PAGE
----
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Tuesday, August 9 • 4:30pm - 5:00pm
Controlling UAVs with Sensor Input Spoofing Attacks

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There has been a recent surge in interest in autonomous robots and vehicles. From the Google self-driving car, to autonomous delivery robots, to hobbyist UAVs, there is a staggering variety of proposed deployments for autonomous vehicles. Ensuring that such vehicles can plan and execute routes safely is crucial.

The key insight of our paper is that the sensors that autonomous vehicles use to navigate represent a vector for adversarial control. With direct knowledge of how sensor algorithms operate, the adversary can manipulate the victim’s environment to form an implicit control channel on the victim. We craft an attack based on this idea, which we call asensor input spoofing attack.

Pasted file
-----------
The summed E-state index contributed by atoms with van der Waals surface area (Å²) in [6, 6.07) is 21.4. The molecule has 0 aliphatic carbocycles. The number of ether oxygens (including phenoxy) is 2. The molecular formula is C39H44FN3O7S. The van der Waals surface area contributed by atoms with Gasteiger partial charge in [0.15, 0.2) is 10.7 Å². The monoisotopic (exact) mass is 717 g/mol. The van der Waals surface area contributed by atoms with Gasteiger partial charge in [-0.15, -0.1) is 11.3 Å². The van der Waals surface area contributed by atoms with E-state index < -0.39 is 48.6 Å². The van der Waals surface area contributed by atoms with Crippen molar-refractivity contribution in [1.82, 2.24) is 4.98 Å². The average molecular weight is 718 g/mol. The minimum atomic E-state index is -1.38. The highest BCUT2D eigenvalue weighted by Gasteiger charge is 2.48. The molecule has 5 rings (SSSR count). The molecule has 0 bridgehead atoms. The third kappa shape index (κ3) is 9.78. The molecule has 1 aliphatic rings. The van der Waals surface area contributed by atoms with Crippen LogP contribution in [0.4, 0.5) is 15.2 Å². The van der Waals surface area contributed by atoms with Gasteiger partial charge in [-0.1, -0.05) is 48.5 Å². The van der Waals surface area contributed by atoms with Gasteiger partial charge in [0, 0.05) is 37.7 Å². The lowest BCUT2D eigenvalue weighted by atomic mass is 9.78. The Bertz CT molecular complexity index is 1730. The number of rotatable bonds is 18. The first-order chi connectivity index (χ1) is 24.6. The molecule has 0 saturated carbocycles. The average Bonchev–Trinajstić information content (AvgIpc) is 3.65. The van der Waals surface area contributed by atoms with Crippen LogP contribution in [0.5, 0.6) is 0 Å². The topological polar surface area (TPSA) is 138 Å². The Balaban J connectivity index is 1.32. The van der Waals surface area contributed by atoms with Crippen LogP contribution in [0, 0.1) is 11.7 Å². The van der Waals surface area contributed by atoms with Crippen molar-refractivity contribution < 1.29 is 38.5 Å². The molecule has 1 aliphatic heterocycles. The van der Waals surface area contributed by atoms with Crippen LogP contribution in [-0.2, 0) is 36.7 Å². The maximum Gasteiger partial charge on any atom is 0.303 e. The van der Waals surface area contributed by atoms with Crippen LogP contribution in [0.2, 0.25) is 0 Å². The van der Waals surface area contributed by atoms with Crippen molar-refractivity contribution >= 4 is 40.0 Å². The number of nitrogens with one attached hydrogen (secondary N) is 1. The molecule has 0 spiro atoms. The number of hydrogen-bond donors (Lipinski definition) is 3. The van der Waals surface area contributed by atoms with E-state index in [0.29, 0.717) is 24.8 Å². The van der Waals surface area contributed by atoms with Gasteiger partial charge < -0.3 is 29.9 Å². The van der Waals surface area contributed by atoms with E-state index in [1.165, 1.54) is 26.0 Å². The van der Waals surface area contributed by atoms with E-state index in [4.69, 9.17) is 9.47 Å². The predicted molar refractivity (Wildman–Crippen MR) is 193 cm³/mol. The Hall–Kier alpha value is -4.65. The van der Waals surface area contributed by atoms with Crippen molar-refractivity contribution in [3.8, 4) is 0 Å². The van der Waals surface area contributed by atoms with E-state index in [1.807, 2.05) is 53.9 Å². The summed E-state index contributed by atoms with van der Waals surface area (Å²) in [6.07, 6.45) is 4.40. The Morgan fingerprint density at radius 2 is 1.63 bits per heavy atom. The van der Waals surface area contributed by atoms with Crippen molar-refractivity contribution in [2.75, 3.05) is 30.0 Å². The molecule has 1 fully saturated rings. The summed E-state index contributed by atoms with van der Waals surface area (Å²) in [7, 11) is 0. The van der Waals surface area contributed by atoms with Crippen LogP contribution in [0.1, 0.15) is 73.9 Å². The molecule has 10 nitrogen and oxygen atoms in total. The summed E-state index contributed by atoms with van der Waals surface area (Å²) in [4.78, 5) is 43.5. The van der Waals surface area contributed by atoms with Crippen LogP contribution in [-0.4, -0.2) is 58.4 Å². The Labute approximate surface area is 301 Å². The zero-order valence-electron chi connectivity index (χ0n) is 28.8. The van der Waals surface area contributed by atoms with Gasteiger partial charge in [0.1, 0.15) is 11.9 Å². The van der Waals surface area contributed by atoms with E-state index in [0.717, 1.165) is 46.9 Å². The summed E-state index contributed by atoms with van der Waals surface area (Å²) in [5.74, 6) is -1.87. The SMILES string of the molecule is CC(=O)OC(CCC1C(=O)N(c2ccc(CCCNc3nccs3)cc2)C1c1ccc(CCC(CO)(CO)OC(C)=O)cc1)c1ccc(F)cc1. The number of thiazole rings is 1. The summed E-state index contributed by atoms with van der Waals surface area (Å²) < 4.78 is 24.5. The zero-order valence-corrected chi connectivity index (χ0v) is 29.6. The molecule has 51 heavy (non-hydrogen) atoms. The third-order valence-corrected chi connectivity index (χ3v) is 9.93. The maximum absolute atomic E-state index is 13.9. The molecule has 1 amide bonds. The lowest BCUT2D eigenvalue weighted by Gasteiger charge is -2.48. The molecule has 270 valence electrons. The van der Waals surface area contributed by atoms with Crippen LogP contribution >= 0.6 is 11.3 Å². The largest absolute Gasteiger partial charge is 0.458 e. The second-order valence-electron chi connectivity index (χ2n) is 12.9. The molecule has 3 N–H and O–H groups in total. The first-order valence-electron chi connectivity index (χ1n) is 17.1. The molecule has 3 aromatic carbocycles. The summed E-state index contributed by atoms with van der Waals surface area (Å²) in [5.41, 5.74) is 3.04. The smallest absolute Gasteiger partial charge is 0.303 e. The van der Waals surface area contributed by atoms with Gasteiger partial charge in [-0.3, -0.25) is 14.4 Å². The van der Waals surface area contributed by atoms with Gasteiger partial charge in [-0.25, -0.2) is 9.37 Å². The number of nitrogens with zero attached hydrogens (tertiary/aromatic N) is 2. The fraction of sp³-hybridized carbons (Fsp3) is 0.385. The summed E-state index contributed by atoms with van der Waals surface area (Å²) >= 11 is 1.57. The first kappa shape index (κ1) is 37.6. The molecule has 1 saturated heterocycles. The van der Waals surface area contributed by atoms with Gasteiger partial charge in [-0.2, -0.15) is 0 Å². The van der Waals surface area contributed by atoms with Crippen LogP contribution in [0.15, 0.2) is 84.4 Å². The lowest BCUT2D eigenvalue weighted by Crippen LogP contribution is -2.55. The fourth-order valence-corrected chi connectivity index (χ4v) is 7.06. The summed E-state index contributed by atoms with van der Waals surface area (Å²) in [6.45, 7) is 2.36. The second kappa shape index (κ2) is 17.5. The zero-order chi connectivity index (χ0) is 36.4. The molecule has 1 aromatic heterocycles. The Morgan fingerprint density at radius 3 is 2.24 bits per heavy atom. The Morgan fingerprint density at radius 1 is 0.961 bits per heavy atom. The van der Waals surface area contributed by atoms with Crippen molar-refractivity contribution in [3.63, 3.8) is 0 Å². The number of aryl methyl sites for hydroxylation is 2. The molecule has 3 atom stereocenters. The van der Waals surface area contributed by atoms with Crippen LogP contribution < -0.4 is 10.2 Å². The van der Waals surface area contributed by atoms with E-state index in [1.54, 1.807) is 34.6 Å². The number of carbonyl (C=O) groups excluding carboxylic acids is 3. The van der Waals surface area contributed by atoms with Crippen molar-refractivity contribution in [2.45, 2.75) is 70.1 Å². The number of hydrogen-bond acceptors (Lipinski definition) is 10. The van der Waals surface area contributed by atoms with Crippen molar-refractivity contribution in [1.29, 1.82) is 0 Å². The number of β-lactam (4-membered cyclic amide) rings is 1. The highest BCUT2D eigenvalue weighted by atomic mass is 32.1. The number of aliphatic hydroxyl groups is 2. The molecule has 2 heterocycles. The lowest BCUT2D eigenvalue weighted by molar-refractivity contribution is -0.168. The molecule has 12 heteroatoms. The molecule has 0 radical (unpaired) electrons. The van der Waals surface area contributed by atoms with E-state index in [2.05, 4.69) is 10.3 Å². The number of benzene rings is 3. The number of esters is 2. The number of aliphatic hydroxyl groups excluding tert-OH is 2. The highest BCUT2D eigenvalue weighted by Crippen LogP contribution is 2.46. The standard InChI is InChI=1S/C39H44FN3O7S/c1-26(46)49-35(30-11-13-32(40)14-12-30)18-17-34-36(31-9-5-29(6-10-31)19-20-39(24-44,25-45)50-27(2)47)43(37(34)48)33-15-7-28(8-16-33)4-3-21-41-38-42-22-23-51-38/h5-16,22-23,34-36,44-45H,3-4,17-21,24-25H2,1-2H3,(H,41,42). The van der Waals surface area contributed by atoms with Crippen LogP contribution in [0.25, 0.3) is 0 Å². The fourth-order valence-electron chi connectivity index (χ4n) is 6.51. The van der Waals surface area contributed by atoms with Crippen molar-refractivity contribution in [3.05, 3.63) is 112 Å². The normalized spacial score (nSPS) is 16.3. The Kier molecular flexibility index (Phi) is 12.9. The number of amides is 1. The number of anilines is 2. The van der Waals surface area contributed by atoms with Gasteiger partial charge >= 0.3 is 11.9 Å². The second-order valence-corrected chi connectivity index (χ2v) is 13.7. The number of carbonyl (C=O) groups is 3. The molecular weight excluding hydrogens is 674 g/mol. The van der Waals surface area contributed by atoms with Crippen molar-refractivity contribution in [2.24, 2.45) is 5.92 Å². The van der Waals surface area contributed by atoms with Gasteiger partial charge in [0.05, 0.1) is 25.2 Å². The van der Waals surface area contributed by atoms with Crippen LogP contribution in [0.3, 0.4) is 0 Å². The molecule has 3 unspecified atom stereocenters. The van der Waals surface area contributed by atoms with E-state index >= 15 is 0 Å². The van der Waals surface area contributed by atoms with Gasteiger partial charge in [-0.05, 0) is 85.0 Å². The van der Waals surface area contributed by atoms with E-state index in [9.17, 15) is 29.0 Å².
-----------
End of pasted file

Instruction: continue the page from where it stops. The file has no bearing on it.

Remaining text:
We demonstrate a sensor input spoofing attack against the popular Lucas-Kanade method for optical flow sensing and characterize the ability of an attacker to trick optical flow via simulation. We also demonstrate the effectiveness of our optical flow sensor input spoofing attack against two consumer-grade UAVs, the AR.Drone 2.0 and the APM 2.5 ArduCopter. Finally, we introduce a method for defending against such an attack on opticalflow sensors, both using the RANSAC algorithm and a more robust weighted RANSAC algorithm to synthesize sensor outputs.

Tuesday August 9, 2016 4:30pm - 5:00pm PDT
Texas Ballroom 1

Attendees (4)